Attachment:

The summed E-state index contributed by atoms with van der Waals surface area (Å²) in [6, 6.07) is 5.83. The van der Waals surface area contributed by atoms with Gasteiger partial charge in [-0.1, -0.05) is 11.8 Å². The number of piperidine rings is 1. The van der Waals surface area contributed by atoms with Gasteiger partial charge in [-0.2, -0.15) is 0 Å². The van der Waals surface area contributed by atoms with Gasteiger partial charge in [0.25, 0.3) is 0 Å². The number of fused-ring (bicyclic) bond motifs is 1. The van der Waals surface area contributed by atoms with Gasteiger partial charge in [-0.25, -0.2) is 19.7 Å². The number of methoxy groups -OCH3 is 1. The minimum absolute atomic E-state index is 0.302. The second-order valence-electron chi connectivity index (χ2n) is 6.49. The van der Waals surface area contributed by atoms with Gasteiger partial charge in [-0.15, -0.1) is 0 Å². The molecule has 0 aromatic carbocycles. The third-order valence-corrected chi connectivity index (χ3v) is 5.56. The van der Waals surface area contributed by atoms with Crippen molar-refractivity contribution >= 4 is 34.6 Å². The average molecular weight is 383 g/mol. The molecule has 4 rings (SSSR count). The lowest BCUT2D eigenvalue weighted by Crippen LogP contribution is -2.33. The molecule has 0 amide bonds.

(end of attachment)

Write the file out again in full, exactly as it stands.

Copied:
The summed E-state index contributed by atoms with van der Waals surface area (Å²) in [6, 6.07) is 5.83. The van der Waals surface area contributed by atoms with Gasteiger partial charge in [-0.1, -0.05) is 11.8 Å². The number of piperidine rings is 1. The van der Waals surface area contributed by atoms with Gasteiger partial charge in [-0.2, -0.15) is 0 Å². The van der Waals surface area contributed by atoms with Gasteiger partial charge in [0.25, 0.3) is 0 Å². The number of fused-ring (bicyclic) bond motifs is 1. The van der Waals surface area contributed by atoms with Gasteiger partial charge in [-0.25, -0.2) is 19.7 Å². The number of methoxy groups -OCH3 is 1. The minimum absolute atomic E-state index is 0.302. The second-order valence-electron chi connectivity index (χ2n) is 6.49. The van der Waals surface area contributed by atoms with Gasteiger partial charge in [-0.15, -0.1) is 0 Å². The molecule has 0 aromatic carbocycles. The third-order valence-corrected chi connectivity index (χ3v) is 5.56. The van der Waals surface area contributed by atoms with Crippen molar-refractivity contribution >= 4 is 34.6 Å². The average molecular weight is 383 g/mol. The molecule has 4 rings (SSSR count). The lowest BCUT2D eigenvalue weighted by Crippen LogP contribution is -2.33. The molecule has 0 amide bonds.